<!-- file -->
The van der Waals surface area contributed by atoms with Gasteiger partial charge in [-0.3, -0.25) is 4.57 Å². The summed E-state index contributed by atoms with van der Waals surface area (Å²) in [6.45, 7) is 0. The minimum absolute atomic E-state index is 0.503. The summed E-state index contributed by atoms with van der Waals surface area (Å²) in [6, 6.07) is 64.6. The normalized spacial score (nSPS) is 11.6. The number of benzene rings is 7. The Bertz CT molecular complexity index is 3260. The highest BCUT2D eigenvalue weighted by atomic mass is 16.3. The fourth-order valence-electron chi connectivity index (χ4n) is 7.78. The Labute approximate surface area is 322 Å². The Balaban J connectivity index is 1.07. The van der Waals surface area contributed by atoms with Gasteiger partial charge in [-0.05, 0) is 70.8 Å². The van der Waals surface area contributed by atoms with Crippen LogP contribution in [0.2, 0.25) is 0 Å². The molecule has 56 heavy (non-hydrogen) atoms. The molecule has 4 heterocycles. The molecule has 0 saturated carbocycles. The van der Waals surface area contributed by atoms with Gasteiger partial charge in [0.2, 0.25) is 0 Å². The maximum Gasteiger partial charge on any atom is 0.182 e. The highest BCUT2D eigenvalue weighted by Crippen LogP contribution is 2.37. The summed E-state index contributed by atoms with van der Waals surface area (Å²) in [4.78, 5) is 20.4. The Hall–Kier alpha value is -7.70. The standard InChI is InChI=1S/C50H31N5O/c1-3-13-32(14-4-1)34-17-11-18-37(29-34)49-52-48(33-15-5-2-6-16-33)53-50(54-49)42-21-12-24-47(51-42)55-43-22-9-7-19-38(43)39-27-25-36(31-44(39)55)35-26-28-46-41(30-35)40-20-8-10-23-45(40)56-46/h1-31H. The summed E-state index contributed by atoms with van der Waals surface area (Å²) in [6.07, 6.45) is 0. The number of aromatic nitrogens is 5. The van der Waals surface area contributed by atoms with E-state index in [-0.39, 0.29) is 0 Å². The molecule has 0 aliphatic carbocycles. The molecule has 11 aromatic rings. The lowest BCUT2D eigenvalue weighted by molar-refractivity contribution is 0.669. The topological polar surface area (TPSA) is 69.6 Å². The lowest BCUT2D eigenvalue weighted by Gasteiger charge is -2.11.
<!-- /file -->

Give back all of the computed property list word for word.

The van der Waals surface area contributed by atoms with Gasteiger partial charge in [-0.3, -0.25) is 4.57 Å². The summed E-state index contributed by atoms with van der Waals surface area (Å²) in [6.45, 7) is 0. The minimum absolute atomic E-state index is 0.503. The summed E-state index contributed by atoms with van der Waals surface area (Å²) in [6, 6.07) is 64.6. The normalized spacial score (nSPS) is 11.6. The number of benzene rings is 7. The Bertz CT molecular complexity index is 3260. The highest BCUT2D eigenvalue weighted by atomic mass is 16.3. The fourth-order valence-electron chi connectivity index (χ4n) is 7.78. The Labute approximate surface area is 322 Å². The Balaban J connectivity index is 1.07. The van der Waals surface area contributed by atoms with Gasteiger partial charge in [-0.05, 0) is 70.8 Å². The van der Waals surface area contributed by atoms with Crippen LogP contribution in [0.2, 0.25) is 0 Å². The molecule has 56 heavy (non-hydrogen) atoms. The molecule has 4 heterocycles. The molecule has 0 saturated carbocycles. The van der Waals surface area contributed by atoms with Gasteiger partial charge in [0.2, 0.25) is 0 Å². The maximum Gasteiger partial charge on any atom is 0.182 e. The highest BCUT2D eigenvalue weighted by Crippen LogP contribution is 2.37. The summed E-state index contributed by atoms with van der Waals surface area (Å²) in [4.78, 5) is 20.4. The Hall–Kier alpha value is -7.70. The standard InChI is InChI=1S/C50H31N5O/c1-3-13-32(14-4-1)34-17-11-18-37(29-34)49-52-48(33-15-5-2-6-16-33)53-50(54-49)42-21-12-24-47(51-42)55-43-22-9-7-19-38(43)39-27-25-36(31-44(39)55)35-26-28-46-41(30-35)40-20-8-10-23-45(40)56-46/h1-31H. The summed E-state index contributed by atoms with van der Waals surface area (Å²) in [6.07, 6.45) is 0. The number of aromatic nitrogens is 5. The van der Waals surface area contributed by atoms with E-state index in [-0.39, 0.29) is 0 Å². The molecule has 0 aliphatic carbocycles. The molecule has 11 aromatic rings. The lowest BCUT2D eigenvalue weighted by molar-refractivity contribution is 0.669. The topological polar surface area (TPSA) is 69.6 Å². The lowest BCUT2D eigenvalue weighted by Gasteiger charge is -2.11.